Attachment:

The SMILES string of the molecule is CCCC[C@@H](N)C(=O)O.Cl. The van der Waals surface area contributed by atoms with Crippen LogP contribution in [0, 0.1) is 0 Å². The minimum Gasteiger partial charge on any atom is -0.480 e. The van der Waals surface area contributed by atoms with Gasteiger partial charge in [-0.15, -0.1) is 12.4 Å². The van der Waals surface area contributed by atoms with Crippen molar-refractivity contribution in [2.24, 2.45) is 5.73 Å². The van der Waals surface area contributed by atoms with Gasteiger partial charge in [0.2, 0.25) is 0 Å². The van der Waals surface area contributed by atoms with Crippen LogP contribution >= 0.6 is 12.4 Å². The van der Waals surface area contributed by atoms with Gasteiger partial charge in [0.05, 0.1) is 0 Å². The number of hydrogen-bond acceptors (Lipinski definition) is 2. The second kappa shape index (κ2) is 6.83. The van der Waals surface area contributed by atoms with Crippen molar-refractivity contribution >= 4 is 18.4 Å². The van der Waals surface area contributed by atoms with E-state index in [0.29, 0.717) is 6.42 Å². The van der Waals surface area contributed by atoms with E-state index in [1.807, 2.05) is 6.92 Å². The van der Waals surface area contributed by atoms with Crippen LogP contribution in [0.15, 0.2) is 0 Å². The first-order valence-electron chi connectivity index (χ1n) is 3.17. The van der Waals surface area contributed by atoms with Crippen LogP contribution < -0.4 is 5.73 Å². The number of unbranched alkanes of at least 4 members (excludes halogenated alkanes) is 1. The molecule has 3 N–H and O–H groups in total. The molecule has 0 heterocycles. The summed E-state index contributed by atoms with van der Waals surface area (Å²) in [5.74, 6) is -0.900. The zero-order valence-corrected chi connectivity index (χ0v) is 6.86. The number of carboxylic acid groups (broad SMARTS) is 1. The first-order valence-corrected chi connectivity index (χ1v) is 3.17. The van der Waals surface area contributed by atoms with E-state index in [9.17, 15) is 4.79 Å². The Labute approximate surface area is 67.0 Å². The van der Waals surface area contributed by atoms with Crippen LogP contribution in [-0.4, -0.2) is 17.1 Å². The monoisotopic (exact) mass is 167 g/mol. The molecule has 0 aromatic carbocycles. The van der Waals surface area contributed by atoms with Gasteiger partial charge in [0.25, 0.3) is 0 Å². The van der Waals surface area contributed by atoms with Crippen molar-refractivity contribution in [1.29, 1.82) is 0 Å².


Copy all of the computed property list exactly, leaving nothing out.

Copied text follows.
The SMILES string of the molecule is CCCC[C@@H](N)C(=O)O.Cl. The van der Waals surface area contributed by atoms with Crippen LogP contribution in [0, 0.1) is 0 Å². The minimum Gasteiger partial charge on any atom is -0.480 e. The van der Waals surface area contributed by atoms with Gasteiger partial charge in [-0.15, -0.1) is 12.4 Å². The van der Waals surface area contributed by atoms with Crippen molar-refractivity contribution in [2.24, 2.45) is 5.73 Å². The van der Waals surface area contributed by atoms with Gasteiger partial charge in [0.2, 0.25) is 0 Å². The van der Waals surface area contributed by atoms with Crippen LogP contribution >= 0.6 is 12.4 Å². The van der Waals surface area contributed by atoms with Gasteiger partial charge in [0.05, 0.1) is 0 Å². The number of hydrogen-bond acceptors (Lipinski definition) is 2. The second kappa shape index (κ2) is 6.83. The van der Waals surface area contributed by atoms with Crippen molar-refractivity contribution >= 4 is 18.4 Å². The van der Waals surface area contributed by atoms with E-state index in [0.29, 0.717) is 6.42 Å². The van der Waals surface area contributed by atoms with E-state index in [1.807, 2.05) is 6.92 Å². The van der Waals surface area contributed by atoms with Crippen LogP contribution in [0.15, 0.2) is 0 Å². The first-order valence-electron chi connectivity index (χ1n) is 3.17. The van der Waals surface area contributed by atoms with Crippen LogP contribution < -0.4 is 5.73 Å². The number of unbranched alkanes of at least 4 members (excludes halogenated alkanes) is 1. The molecule has 3 N–H and O–H groups in total. The molecule has 0 heterocycles. The summed E-state index contributed by atoms with van der Waals surface area (Å²) in [5.74, 6) is -0.900. The zero-order valence-corrected chi connectivity index (χ0v) is 6.86. The number of carboxylic acid groups (broad SMARTS) is 1. The first-order valence-corrected chi connectivity index (χ1v) is 3.17. The van der Waals surface area contributed by atoms with E-state index in [9.17, 15) is 4.79 Å². The Labute approximate surface area is 67.0 Å². The van der Waals surface area contributed by atoms with Crippen LogP contribution in [-0.4, -0.2) is 17.1 Å². The monoisotopic (exact) mass is 167 g/mol. The molecule has 0 aromatic carbocycles. The van der Waals surface area contributed by atoms with Gasteiger partial charge in [0.25, 0.3) is 0 Å². The van der Waals surface area contributed by atoms with Crippen molar-refractivity contribution in [1.29, 1.82) is 0 Å².